Our analysis investigated the whole life-span of poplar cultivation and not just the early establishment stage of tree growth, which is less common in the forestry sector ([31]). To evaluate the quality and productivity of forest material, provenances, clones and other reproductive material, it is best to test the material in common garden trials and compare traits with older material, used as a reference threshold. There is much literature concerning tree breeding activities, models and the climatic shift of tree species niches across time and space ([5], [2]) and local material is not always the best choice under climate change projections ([7], [29]). Beyond any modelling activities, however, large ecological domains must be investigated to derive reliable data on growth performance of forest tree species. The dataset we used in this work can be considered a good sample of a wide spectrum of climates across Italy. With an observed ecological range of 4.97 °C in mean annual temperature (between 11.5 °C at Feltre site and 16.5 °C at Az. Ovile site) and a range in total annual precipitation of 639.8 mm (max: 1176 mm - Az. Volpares site; min: 536 mm - Marsicovetere site), our dataset can investigate a large ecological domain, resulting in a good predictive potential of URNs able to project the growth of poplars into the future. However, the comparison between the two clonal groups and the proposed models must be considered with respect to the large confidence intervals for each model parameter. This was mainly due to a large degree of variation within each clonal group we proposed, and by modelling single-clone RNs may allow us to reduce the variation, as would modelling larger datasets across wider environmental gradients. Both the range, and the distribution of data are important issues when assessing the results from statistical models. In this study a shortcoming of our database was the uneven distribution of clones across the sites (partially solved by the grouping) as well as the asymmetric distribution of the trials, both geographically and environmentally. Most of the sites are clustered in the Po valley and very few sites are at the leading and trailing edge of the ecological range. Low AHM and low bio4 values were not investigated at all (e.g., AHM<30 and bio4<700) and neither were drier conditions (e.g., AHM>40) which play a key role for future ecological range of the data (i.e., the climate of maximum or minimum growth) which also affects the use of the models for future scenarios with a rapid change of growth with climate variables. This requires an enlargement of the network that includes old and new clones to add to historical data, and predicting the growth of the same clones in the same sites but under past climatic conditions ([36]).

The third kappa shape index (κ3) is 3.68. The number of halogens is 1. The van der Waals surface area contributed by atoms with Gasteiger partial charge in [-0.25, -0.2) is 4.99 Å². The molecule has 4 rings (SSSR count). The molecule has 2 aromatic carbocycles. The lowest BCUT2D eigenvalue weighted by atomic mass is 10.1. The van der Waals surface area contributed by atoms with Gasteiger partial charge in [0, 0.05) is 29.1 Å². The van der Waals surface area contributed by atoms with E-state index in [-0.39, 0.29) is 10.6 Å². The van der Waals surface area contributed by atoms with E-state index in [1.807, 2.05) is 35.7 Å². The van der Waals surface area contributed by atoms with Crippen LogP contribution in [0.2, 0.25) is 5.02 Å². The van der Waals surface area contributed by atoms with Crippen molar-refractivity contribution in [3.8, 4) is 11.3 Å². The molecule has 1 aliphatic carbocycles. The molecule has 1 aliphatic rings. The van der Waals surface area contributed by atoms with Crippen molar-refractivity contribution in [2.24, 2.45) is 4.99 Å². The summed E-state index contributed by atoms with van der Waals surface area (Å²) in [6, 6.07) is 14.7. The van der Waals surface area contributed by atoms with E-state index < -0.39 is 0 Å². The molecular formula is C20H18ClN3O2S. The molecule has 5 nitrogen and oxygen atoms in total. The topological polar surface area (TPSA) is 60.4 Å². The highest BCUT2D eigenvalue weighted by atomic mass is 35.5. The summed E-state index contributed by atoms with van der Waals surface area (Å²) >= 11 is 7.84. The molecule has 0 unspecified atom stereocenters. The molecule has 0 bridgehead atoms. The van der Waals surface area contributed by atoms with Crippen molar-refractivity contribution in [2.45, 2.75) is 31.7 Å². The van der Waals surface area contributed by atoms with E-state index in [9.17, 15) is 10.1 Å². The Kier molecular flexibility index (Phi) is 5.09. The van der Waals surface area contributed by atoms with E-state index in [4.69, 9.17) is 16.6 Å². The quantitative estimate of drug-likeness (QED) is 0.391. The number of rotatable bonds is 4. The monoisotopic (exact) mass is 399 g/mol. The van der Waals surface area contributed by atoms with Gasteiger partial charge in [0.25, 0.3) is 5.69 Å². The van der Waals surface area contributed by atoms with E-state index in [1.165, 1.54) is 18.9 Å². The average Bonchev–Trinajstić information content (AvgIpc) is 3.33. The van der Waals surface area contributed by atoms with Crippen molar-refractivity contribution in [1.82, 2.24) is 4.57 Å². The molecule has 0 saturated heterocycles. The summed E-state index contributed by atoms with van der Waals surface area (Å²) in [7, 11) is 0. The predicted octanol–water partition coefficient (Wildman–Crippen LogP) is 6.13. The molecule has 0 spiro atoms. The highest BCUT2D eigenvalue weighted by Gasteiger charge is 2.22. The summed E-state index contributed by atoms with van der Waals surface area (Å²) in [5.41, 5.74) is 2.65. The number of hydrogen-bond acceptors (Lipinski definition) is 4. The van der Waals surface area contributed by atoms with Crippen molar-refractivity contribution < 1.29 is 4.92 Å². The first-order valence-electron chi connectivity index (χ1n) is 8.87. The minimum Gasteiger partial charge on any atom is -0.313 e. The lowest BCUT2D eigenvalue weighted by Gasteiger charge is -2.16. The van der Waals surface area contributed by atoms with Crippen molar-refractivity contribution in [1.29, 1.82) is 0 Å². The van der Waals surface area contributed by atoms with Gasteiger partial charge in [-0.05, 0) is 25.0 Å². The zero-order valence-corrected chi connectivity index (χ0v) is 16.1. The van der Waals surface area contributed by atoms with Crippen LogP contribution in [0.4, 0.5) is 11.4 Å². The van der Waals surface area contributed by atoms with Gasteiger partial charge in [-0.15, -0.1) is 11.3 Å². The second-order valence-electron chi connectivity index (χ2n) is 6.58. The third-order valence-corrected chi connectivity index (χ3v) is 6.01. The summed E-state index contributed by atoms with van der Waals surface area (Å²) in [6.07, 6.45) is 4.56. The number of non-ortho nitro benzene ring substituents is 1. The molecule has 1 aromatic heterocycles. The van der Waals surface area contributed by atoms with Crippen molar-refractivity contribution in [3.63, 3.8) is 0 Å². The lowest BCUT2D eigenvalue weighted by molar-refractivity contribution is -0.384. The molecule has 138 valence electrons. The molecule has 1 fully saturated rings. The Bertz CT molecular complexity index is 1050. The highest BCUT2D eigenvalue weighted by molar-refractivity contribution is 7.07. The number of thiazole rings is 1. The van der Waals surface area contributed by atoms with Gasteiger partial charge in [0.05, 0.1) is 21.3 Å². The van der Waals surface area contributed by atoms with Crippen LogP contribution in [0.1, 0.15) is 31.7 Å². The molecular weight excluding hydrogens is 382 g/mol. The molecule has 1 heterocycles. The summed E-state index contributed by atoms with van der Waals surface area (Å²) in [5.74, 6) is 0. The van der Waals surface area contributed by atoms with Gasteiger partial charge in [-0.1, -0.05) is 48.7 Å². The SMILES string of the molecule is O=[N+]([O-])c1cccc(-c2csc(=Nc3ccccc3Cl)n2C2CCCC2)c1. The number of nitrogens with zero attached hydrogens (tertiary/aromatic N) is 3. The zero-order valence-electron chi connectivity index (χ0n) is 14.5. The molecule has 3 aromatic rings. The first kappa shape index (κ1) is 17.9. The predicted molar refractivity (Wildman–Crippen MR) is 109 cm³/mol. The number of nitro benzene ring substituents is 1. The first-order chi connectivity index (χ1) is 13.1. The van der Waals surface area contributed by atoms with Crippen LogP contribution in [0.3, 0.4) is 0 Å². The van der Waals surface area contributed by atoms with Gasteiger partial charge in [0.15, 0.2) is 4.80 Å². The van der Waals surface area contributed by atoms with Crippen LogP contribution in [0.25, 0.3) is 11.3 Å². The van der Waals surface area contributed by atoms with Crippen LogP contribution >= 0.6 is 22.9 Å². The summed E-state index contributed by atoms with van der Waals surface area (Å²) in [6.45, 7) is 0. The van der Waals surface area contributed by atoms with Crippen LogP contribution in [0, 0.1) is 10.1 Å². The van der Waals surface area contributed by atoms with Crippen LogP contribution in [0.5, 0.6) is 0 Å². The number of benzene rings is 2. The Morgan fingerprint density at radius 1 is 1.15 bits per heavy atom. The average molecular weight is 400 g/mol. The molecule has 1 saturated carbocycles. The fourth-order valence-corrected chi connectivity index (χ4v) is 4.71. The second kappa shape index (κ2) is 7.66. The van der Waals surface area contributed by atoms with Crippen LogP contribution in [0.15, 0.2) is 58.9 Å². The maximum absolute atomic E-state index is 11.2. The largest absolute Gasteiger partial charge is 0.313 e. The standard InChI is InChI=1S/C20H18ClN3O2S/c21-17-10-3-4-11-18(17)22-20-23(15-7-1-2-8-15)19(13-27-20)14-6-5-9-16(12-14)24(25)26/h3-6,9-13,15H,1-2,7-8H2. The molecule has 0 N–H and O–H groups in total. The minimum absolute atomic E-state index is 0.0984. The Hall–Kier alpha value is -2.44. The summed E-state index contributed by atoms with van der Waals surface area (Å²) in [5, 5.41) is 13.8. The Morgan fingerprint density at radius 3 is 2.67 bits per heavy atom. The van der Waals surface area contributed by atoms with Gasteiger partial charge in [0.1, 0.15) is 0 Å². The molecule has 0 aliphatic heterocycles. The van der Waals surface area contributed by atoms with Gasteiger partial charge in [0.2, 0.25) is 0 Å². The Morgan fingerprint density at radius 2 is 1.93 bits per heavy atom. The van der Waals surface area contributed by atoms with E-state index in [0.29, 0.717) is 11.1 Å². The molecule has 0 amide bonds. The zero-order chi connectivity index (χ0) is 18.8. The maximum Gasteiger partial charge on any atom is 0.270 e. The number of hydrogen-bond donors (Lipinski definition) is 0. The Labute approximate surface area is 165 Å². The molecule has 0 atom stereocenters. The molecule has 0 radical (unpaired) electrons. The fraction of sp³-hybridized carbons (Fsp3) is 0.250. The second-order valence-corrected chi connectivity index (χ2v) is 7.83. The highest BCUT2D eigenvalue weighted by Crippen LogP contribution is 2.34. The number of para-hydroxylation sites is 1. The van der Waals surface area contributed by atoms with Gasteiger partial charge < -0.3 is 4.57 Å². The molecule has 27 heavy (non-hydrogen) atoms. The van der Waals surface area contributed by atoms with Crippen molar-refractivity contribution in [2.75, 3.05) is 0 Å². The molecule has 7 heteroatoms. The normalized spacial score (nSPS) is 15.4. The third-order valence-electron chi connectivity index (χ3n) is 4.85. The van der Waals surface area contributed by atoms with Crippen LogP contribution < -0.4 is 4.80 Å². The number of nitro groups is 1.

The need for high-quality data must not shade the requirement of reliable future projections. Climatologists and atmospheric scientists are improving future scenarios with new GCM and RCM models, and climate projections based on international COP agreements. Indeed, new frameworks and new knowledge and scenarios will soon be delivered under the CMIP6 ([17], [10]). Unfortunately, cross validation on future projections cannot be performed: therefore ecological modellers must rely on conceptual schemes and use multiple outputs to manage uncertainties ([19]). In this work, more focused on reaction norms on historical and current climate than on future scenarios, we have shown a partial example of how difficult future predictions can be. The use of the two different UKCP18 variants (i.e., the standard UKCP18 - variant01, and the least extreme projection according to ClimateDT - variant21) produced completely diverging scenarios after the 2030s. In addition, the projection made with variant01 was mostly from extrapolation, with high uncertainty. For these reasons, much more effort is needed to support decision makers with additional data. Further, researchers must test genotypes outside the “expected” ecological niche. In this framework we provide spatial projections for the current time (i.e., 1991-2020 climatic normal period) and the 2030s to represent a valuable guideline to plan the future establishment of additional trials using the same materials to be tested outside the environment we have observed in this work. Furthermore, it is important to point out that future scenarios are highly uncertain, not only due to the wide range of possible climate conditions but also because the future dynamics of pests and diseases are not easily predictable. However, in this scenario the use of MSA clones may fix this problem, given their ability to resist to the two main biotic threats (rusts and aphids).